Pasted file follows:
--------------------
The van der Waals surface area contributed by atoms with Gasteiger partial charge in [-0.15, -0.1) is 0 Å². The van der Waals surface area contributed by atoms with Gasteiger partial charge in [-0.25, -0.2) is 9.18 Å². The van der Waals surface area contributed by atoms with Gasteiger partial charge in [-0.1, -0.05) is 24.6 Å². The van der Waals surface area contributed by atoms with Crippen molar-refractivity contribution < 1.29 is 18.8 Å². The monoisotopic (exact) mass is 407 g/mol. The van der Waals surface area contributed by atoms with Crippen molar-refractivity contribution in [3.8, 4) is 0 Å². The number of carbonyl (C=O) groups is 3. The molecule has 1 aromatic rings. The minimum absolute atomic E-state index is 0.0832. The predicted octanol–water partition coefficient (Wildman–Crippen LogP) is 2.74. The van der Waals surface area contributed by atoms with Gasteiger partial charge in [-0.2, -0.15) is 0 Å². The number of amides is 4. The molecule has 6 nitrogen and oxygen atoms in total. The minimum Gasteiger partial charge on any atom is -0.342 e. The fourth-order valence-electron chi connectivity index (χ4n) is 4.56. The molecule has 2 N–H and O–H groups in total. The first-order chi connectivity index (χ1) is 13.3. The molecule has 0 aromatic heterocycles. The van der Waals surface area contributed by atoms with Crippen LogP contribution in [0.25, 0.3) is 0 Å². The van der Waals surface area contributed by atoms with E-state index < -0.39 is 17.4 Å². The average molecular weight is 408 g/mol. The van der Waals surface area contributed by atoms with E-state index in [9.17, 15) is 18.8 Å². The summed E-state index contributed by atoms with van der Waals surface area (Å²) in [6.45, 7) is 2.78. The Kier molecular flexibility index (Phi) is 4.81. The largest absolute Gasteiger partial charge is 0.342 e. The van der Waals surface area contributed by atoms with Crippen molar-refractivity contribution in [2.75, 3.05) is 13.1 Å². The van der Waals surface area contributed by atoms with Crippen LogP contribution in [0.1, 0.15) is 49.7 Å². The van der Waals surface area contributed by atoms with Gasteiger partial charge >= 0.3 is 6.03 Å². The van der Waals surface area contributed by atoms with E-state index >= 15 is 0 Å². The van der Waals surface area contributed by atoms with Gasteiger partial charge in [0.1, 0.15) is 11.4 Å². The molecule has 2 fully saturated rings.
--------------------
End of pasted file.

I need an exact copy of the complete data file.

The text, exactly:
The van der Waals surface area contributed by atoms with Gasteiger partial charge in [-0.15, -0.1) is 0 Å². The van der Waals surface area contributed by atoms with Gasteiger partial charge in [-0.25, -0.2) is 9.18 Å². The van der Waals surface area contributed by atoms with Gasteiger partial charge in [-0.1, -0.05) is 24.6 Å². The van der Waals surface area contributed by atoms with Crippen molar-refractivity contribution < 1.29 is 18.8 Å². The monoisotopic (exact) mass is 407 g/mol. The van der Waals surface area contributed by atoms with Crippen molar-refractivity contribution in [3.8, 4) is 0 Å². The number of carbonyl (C=O) groups is 3. The molecule has 1 aromatic rings. The minimum absolute atomic E-state index is 0.0832. The predicted octanol–water partition coefficient (Wildman–Crippen LogP) is 2.74. The van der Waals surface area contributed by atoms with Gasteiger partial charge in [-0.2, -0.15) is 0 Å². The number of amides is 4. The molecule has 6 nitrogen and oxygen atoms in total. The minimum Gasteiger partial charge on any atom is -0.342 e. The fourth-order valence-electron chi connectivity index (χ4n) is 4.56. The molecule has 2 N–H and O–H groups in total. The first-order chi connectivity index (χ1) is 13.3. The molecule has 0 aromatic heterocycles. The van der Waals surface area contributed by atoms with Crippen LogP contribution in [0.25, 0.3) is 0 Å². The van der Waals surface area contributed by atoms with E-state index < -0.39 is 17.4 Å². The average molecular weight is 408 g/mol. The van der Waals surface area contributed by atoms with E-state index in [9.17, 15) is 18.8 Å². The summed E-state index contributed by atoms with van der Waals surface area (Å²) in [6.45, 7) is 2.78. The Kier molecular flexibility index (Phi) is 4.81. The largest absolute Gasteiger partial charge is 0.342 e. The van der Waals surface area contributed by atoms with Crippen molar-refractivity contribution in [2.75, 3.05) is 13.1 Å². The van der Waals surface area contributed by atoms with Crippen LogP contribution in [0.1, 0.15) is 49.7 Å². The van der Waals surface area contributed by atoms with Gasteiger partial charge >= 0.3 is 6.03 Å². The van der Waals surface area contributed by atoms with E-state index >= 15 is 0 Å². The van der Waals surface area contributed by atoms with Gasteiger partial charge in [0.1, 0.15) is 11.4 Å². The molecule has 2 fully saturated rings.